If passed as expected, the DPP will have to defend the Mining Act to a skeptical public.
The News Lens
By: Brian Hioe
Asia Cement’s mine in Taroko Gorge was constructed on indigenous land seized during the Japanese colonial period.
Outrage has broken out regarding a proposed, long controversial draft amendment to
the Mining Act which would allow mining companies to sidestep environmental regulations and or measures taken to provide for indigenous rights.
In particular, this has led to arguments in legislature between Democratic Progressive Party legislator Lin Shu-fen ((林淑芬), known for progressive stances on social issues, fellows Kuan Bi-ling (管碧玲) and Chiu Yi-ying (邱議瑩), as well as deputy Minister of Economic Affairs Wang Mei-hua (王美花).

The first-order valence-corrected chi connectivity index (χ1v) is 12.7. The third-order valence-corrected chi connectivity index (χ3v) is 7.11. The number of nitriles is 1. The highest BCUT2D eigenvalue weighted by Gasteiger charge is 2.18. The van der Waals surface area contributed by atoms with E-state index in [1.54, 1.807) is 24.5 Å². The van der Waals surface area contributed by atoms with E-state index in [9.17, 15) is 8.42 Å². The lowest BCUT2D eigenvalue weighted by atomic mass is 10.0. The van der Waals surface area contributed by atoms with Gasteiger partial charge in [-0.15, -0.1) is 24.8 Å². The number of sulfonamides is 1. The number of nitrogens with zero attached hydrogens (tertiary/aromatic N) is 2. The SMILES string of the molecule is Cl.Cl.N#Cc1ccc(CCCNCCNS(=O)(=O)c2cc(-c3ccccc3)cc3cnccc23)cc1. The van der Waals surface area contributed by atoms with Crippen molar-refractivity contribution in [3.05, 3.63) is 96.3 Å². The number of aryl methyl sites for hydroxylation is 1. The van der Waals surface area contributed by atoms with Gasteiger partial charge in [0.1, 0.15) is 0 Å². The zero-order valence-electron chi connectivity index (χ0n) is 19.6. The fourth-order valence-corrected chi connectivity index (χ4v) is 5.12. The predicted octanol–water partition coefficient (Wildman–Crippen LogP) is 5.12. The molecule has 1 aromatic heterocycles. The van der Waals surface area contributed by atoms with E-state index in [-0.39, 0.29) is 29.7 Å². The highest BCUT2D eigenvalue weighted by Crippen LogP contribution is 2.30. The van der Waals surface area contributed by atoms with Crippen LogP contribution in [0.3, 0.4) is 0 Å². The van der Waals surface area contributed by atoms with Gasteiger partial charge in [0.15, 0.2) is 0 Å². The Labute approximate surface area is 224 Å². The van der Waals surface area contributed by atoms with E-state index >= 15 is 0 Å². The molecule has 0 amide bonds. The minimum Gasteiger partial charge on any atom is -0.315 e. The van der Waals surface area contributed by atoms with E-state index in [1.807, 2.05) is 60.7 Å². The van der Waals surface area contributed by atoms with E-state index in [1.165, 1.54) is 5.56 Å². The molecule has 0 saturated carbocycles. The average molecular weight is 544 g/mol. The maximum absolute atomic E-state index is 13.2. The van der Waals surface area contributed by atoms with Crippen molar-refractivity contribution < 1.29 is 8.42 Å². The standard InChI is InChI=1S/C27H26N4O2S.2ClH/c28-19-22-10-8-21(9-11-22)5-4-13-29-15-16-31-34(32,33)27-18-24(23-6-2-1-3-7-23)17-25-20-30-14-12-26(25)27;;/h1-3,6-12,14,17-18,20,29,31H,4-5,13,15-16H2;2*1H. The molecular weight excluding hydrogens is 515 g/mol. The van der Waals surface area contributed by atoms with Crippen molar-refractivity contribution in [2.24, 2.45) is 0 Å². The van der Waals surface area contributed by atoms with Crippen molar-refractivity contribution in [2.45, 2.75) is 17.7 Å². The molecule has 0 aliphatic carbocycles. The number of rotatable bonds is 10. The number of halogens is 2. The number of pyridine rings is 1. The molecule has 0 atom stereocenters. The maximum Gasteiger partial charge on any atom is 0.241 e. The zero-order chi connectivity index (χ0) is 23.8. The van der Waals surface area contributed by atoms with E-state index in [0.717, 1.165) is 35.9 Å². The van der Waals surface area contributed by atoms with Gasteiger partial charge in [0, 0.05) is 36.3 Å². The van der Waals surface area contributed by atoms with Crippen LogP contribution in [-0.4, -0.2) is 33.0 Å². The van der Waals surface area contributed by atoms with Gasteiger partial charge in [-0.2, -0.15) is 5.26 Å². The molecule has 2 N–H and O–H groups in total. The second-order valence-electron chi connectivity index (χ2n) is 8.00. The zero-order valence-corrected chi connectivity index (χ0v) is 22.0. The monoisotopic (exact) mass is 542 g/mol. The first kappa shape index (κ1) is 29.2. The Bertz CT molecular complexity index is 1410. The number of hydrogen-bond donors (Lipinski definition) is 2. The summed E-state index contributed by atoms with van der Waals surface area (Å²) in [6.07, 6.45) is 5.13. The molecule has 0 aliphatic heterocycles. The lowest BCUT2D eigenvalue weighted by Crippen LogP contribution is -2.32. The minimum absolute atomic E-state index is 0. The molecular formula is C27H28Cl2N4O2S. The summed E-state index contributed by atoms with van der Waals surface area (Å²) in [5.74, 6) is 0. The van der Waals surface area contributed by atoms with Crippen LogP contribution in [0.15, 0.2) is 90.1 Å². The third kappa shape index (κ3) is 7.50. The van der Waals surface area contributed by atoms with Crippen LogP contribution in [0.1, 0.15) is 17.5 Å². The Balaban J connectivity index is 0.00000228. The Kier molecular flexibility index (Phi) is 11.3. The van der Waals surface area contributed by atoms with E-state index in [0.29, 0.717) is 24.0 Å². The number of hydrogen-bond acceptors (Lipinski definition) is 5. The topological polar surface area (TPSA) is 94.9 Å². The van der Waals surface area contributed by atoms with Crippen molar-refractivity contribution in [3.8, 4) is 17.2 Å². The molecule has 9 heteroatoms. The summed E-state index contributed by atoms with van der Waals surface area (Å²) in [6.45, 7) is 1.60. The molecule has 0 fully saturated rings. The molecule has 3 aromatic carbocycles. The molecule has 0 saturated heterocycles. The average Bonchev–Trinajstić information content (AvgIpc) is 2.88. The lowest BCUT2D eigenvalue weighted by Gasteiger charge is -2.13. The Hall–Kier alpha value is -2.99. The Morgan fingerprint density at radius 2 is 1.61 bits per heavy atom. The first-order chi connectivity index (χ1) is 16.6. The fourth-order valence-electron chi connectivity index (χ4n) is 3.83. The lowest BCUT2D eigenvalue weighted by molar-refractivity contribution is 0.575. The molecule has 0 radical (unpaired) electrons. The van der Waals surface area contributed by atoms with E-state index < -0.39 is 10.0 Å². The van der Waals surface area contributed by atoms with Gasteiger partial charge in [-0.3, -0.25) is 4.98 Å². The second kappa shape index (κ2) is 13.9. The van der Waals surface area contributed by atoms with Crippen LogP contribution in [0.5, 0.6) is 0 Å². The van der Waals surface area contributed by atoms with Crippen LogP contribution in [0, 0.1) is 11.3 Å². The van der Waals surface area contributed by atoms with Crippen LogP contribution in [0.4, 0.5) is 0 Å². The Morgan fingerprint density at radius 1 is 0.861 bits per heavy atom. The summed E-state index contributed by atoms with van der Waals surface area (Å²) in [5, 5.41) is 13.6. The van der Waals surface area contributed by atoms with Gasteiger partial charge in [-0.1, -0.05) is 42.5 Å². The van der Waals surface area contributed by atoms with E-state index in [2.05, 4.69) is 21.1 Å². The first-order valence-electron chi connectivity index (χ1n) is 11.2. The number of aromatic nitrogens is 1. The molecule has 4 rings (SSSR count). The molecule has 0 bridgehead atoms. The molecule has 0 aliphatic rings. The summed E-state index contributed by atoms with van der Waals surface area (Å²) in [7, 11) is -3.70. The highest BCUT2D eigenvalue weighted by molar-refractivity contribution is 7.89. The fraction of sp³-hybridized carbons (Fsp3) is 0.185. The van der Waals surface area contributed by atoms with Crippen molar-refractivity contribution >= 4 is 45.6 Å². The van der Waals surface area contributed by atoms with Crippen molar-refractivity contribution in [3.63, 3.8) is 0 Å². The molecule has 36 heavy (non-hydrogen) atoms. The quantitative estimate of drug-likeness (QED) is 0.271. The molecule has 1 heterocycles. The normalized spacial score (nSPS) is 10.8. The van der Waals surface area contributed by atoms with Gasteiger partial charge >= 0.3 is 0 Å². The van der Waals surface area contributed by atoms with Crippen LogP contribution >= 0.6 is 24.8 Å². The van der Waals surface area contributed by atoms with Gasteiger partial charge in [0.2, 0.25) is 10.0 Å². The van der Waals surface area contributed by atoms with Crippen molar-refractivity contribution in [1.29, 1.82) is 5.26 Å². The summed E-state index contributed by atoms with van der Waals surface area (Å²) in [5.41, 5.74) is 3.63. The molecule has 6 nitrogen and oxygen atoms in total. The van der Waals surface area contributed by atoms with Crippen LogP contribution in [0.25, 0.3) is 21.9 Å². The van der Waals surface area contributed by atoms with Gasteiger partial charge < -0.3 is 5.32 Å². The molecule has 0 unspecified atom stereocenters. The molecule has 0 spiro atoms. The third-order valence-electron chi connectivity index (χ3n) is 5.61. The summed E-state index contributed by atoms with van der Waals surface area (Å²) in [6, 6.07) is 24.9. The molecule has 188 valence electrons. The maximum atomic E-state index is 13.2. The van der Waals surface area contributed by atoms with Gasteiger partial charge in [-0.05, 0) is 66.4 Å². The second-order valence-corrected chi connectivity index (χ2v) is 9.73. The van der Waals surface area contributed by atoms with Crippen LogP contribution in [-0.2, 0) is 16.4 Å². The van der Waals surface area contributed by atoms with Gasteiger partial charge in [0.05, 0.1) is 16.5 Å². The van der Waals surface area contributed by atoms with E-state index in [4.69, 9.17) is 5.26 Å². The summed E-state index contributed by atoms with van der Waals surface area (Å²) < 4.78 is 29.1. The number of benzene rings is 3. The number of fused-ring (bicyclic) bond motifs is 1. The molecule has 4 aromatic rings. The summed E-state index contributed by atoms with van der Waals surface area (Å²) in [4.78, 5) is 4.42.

What is controversial is that the draft amendment calls for the Bureau of Mines to accept requests to renew mining permits from quarries that already have mining permits without need for another approval process. In this way, it is feared that the Bureau of Mines will come to act as a rubber stamp for existing mines, allowing their mining permits to be renewed over and over. [FULL STORY]